The Son of Neptune (Graphic Novel) by Rick Riordan, Robert Venditi, Antoine Dode, Orpheus Collar
Genre: Young Adult Graphic Novel/Adaptation/Mythology/Fantasy
While the art is decent, but a bit sketchy, the adaptation of the novel is well done. This is the second installment in The Heroes of Olympus series, albeit the graphic novel version. While The Lost Hero introduces Piper, Jason, and Leo, Percy has mysteriously vanished. In The Son of Neptune, we learn that he has been sent to the Roman camp for dami-gods. The reader is introduced to Hazel and Frank, two more demi-gods who join Percy in stopping a giant army from assaulting the Roman camp, all while Percy aims to regain his memories–he’s not a Roman demi-god, he is Greek! In the grand scheme of things, Romans and Greeks are not friends, and Percy will have to reunite the two to fight Gaia for the greater good.
I enjoyed this adaptation and found that it grabbed my attention better than the novel version did. This series, to me, is not quite as good/interesting as the original Percy Jackson series, but the graphic novel adaptations really add to the vividity of the world.
Miss Peregrine’s Home for Peculiar Children by Ransom Riggs
Genre: Young Adult/Fiction/Mystery
Jacob has heard many stories from his grandfather, and has seen many photos to accompany those tales. When his grandfather is hunted down by a strange, somewhat humanoid creature, Jacob scurries to the police, only to find that they do not believe the 16-year-old boy’s tale. Now Jacob is in search of an island with a mysterious old, abandoned orphanage that was spoken of often in his grandfather’s stories. When Jacob finds the island and Miss Peregrine’s old school, after rifting through old rooms and things, he learns the children may have been dangerous in their peculiarities. The isolation of these children might have been done for a good reason. When Jacob discovers that these peculiar children are still alive by repeating through a time loop of the same day every day. Ever hear of wights? They pose a threat to the peculiar, since feasting on a peculiar soul will restore them back to human form.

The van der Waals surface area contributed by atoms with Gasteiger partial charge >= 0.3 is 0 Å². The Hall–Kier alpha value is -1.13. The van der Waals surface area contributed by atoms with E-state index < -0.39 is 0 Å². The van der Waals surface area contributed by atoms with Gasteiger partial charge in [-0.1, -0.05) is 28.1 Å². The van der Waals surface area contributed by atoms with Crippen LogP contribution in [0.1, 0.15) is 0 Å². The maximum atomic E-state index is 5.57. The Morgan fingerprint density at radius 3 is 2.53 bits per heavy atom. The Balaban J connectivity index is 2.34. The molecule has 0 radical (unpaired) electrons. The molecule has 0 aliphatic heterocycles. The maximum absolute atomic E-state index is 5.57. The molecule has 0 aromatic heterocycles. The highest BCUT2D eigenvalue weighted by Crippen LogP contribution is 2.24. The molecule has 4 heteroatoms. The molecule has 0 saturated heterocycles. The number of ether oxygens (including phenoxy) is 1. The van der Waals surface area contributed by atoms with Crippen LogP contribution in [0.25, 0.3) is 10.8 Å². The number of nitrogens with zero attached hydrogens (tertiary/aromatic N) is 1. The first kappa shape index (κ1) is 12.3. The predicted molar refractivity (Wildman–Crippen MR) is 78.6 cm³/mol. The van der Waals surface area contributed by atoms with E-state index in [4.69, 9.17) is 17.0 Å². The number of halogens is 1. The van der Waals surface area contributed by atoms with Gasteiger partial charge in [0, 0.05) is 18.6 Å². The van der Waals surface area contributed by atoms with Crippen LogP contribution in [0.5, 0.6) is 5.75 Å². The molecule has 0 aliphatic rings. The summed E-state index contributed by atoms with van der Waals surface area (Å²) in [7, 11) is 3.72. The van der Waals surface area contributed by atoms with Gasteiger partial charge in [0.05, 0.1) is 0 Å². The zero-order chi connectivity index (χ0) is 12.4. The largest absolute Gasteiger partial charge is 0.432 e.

This book was interesting in that it combined photos that Riggs found at various yard sales and thing, using the photos to compose a narrative. It is fun reading about how the characters are musing over or describing a picture to then turn the page and see the actual image that was being described. While this is a unique and interesting way to share a story, I felt like there wasn’t enough drive for the reader to keep going, aside from the unique use of images. The story itself has a nostalgic feel as though I have read something very similar, or have seen this somewhere before (and I don’t mean X-men). The writing style itself feels very much like James Patterson, which isn’t necessarily a compliment. Overall, something that was enjoyable for a one-time thing, but not something I see myself rereading in the future. I have not yet decided whether or not I will read the second book.
Manga Shakespeare: Julius Caesar by William Shakespeare, Richard Appignanesi, and Mustashrik
Genre: Graphic Novel/Classic Literature/Play
This adaptation of Shakespeare’s Julius Caesar illustrates the rise and fall of Ceasar, a Roman leader. When fear of Caesar’s misuse of power goes to the heads of Cassius, Brutus, and their following, the group of men aims to murder their new Roman leader, later claiming to the public that it was for the good of Rome. With Caesar’s nephew/adopted son Octavius now heading for Rome, a battle soon follows. Even after death, Caesar has been an imminent influence on the fate and events following in the final acts. Brutus, although he has killed Caesar, is still a noble Roman, in comparison to Cassius and the other men who claimed to have killed Caesar for Rome.